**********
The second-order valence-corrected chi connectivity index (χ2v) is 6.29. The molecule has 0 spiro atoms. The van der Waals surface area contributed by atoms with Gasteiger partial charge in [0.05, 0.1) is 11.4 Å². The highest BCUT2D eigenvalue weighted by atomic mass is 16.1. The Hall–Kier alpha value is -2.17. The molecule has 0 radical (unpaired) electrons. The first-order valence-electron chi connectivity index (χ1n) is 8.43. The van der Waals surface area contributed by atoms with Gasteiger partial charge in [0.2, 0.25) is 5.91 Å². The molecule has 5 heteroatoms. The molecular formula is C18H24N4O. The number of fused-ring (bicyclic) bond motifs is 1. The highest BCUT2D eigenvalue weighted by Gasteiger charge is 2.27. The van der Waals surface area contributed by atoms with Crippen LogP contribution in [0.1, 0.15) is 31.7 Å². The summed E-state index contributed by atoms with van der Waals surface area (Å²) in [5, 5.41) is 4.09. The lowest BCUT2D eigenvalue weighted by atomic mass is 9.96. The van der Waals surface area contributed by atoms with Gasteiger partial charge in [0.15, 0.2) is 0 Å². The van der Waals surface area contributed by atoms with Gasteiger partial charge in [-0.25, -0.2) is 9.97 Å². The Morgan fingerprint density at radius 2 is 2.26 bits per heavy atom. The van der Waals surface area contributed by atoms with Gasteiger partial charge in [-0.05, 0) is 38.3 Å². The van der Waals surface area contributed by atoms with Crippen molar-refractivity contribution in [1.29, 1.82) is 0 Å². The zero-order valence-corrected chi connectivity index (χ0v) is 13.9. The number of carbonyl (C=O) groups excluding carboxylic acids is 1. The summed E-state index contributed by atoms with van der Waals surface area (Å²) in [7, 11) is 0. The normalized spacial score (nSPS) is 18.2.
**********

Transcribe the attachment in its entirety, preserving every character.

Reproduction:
The second-order valence-corrected chi connectivity index (χ2v) is 6.29. The molecule has 0 spiro atoms. The van der Waals surface area contributed by atoms with Gasteiger partial charge in [0.05, 0.1) is 11.4 Å². The highest BCUT2D eigenvalue weighted by atomic mass is 16.1. The Hall–Kier alpha value is -2.17. The molecule has 0 radical (unpaired) electrons. The first-order valence-electron chi connectivity index (χ1n) is 8.43. The van der Waals surface area contributed by atoms with Gasteiger partial charge in [0.2, 0.25) is 5.91 Å². The molecule has 5 heteroatoms. The molecular formula is C18H24N4O. The number of fused-ring (bicyclic) bond motifs is 1. The highest BCUT2D eigenvalue weighted by Gasteiger charge is 2.27. The van der Waals surface area contributed by atoms with Crippen LogP contribution in [0.1, 0.15) is 31.7 Å². The summed E-state index contributed by atoms with van der Waals surface area (Å²) in [5, 5.41) is 4.09. The lowest BCUT2D eigenvalue weighted by atomic mass is 9.96. The van der Waals surface area contributed by atoms with Gasteiger partial charge in [0.15, 0.2) is 0 Å². The van der Waals surface area contributed by atoms with Gasteiger partial charge in [-0.25, -0.2) is 9.97 Å². The Morgan fingerprint density at radius 2 is 2.26 bits per heavy atom. The van der Waals surface area contributed by atoms with Gasteiger partial charge in [-0.05, 0) is 38.3 Å². The van der Waals surface area contributed by atoms with Crippen molar-refractivity contribution in [1.29, 1.82) is 0 Å². The zero-order valence-corrected chi connectivity index (χ0v) is 13.9. The number of carbonyl (C=O) groups excluding carboxylic acids is 1. The summed E-state index contributed by atoms with van der Waals surface area (Å²) in [7, 11) is 0. The normalized spacial score (nSPS) is 18.2.